In a few brisk words, Mr. Folan showed just why he was an executive of Planet Enterprises, Inc. He gave Channing the figures for transforming the planet's characteristics to those of Jupiter; he told him what acreage of upklin seeds he could grow and the exact profit to be expected. Channing's share should be about one hundred and fifty thousand credits per crop.
Fighting a rearguard battle, Channing said, "Your three hundred and fifty thousand won't look so bad on the balance sheet, either."
Folan reeled off his figures again with practiced glibness. Channing had the sudden suspicion that his proposition wasn't entirely unexpected. But the figures sounded reasonable and he had to admit that Planet Enterprises was risking a great deal of money.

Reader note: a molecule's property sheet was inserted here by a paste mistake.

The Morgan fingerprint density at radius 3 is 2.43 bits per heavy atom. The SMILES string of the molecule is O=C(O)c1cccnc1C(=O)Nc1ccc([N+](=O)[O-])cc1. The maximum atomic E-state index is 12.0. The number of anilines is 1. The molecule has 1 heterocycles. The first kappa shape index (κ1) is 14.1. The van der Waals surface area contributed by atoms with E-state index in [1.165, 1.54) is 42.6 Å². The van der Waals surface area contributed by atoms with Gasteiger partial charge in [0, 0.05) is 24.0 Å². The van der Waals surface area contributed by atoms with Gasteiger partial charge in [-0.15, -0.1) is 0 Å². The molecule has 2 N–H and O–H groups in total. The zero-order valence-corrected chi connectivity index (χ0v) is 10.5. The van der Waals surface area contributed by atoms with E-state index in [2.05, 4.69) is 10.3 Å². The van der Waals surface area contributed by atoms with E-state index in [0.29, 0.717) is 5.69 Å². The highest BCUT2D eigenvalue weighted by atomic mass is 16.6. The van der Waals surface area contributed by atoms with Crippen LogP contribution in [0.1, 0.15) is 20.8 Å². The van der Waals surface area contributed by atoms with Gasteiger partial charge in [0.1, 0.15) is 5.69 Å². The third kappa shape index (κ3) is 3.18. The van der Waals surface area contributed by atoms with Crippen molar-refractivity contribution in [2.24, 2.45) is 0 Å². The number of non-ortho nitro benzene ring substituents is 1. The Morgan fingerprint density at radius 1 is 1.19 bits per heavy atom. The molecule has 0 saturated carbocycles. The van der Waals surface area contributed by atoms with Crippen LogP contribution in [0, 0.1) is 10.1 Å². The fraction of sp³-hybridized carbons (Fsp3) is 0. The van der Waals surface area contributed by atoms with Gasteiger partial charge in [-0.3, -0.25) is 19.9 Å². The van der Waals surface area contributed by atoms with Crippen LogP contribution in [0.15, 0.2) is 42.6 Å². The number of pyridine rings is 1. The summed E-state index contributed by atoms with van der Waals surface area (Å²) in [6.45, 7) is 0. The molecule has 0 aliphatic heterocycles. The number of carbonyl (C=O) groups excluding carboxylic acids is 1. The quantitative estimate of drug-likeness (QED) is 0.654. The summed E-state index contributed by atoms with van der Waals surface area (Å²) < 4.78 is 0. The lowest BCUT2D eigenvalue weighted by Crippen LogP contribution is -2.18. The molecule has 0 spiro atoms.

"Then there is the not inconsiderable cost of your own metamorphosis, Mr. Channing," Folan added.
"Huh?" said Channing.
There followed the most excruciating half-hour of Channing's life. Proposition followed explanation, counter-explanation followed counter-proposition. At the end of that time he emerged from the office with a stricken look and a small white card. The blonde receptionist read the look correctly and definitely and finally crossed him off her list.

For a jube, Ckm Dyk wasn't at all bad-looking. His four legs growing directly from the bottom of the muscular, hairy trunk were strong and sturdy—always a mark of handsomeness in a male, for the legs had to take most of the strain of a gravitational pull several times that of Earth. He had three flexible tentacles, a thin melon slice for a mouth, but nothing resembling a nose. He didn't need one, since he breathed through a set of gills at the sides of his head.
He remembered vaguely that he had once been Jim Channing, an Earthman, but the memory had nearly faded. He had been warned of that, that he would soon forget he had ever been anything except what he was now, but he had already forgotten the warning.